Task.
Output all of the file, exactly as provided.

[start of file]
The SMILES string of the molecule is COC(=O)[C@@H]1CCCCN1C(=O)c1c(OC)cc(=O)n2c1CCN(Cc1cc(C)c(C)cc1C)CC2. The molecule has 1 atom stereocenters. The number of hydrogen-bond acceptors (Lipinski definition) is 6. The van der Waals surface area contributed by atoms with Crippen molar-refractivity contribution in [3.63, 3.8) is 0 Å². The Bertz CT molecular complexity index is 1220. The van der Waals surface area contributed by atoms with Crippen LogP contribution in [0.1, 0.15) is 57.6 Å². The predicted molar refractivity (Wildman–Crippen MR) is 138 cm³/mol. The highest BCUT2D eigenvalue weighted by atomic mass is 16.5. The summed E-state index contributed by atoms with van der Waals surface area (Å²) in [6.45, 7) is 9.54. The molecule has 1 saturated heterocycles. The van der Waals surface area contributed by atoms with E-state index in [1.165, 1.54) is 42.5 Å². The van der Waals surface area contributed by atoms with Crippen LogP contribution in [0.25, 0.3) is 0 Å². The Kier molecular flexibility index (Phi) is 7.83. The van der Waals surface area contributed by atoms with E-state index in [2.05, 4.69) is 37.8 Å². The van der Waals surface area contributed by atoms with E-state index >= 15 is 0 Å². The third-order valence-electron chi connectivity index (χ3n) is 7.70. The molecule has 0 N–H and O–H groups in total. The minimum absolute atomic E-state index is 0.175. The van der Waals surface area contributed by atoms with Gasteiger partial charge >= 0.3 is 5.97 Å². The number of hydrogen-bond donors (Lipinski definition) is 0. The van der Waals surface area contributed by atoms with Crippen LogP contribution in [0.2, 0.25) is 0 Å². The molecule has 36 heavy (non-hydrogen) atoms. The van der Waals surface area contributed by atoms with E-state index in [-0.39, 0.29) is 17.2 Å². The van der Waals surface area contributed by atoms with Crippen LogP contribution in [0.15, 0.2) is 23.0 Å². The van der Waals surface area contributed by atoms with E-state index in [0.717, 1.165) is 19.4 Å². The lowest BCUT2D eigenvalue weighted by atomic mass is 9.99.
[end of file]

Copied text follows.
The SMILES string of the molecule is COC(=O)[C@@H]1CCCCN1C(=O)c1c(OC)cc(=O)n2c1CCN(Cc1cc(C)c(C)cc1C)CC2. The molecule has 1 atom stereocenters. The number of hydrogen-bond acceptors (Lipinski definition) is 6. The van der Waals surface area contributed by atoms with Crippen molar-refractivity contribution in [3.63, 3.8) is 0 Å². The Bertz CT molecular complexity index is 1220. The van der Waals surface area contributed by atoms with Crippen LogP contribution in [0.1, 0.15) is 57.6 Å². The predicted molar refractivity (Wildman–Crippen MR) is 138 cm³/mol. The highest BCUT2D eigenvalue weighted by atomic mass is 16.5. The summed E-state index contributed by atoms with van der Waals surface area (Å²) in [6.45, 7) is 9.54. The molecule has 1 saturated heterocycles. The van der Waals surface area contributed by atoms with E-state index in [1.165, 1.54) is 42.5 Å². The van der Waals surface area contributed by atoms with Crippen LogP contribution in [0.25, 0.3) is 0 Å². The Kier molecular flexibility index (Phi) is 7.83. The van der Waals surface area contributed by atoms with E-state index in [2.05, 4.69) is 37.8 Å². The van der Waals surface area contributed by atoms with E-state index >= 15 is 0 Å². The third-order valence-electron chi connectivity index (χ3n) is 7.70. The molecule has 0 N–H and O–H groups in total. The minimum absolute atomic E-state index is 0.175. The van der Waals surface area contributed by atoms with Gasteiger partial charge >= 0.3 is 5.97 Å². The number of hydrogen-bond donors (Lipinski definition) is 0. The van der Waals surface area contributed by atoms with Crippen LogP contribution in [0.2, 0.25) is 0 Å². The molecule has 36 heavy (non-hydrogen) atoms. The van der Waals surface area contributed by atoms with E-state index in [-0.39, 0.29) is 17.2 Å². The van der Waals surface area contributed by atoms with Crippen LogP contribution in [0.15, 0.2) is 23.0 Å². The van der Waals surface area contributed by atoms with E-state index in [0.717, 1.165) is 19.4 Å². The lowest BCUT2D eigenvalue weighted by atomic mass is 9.99.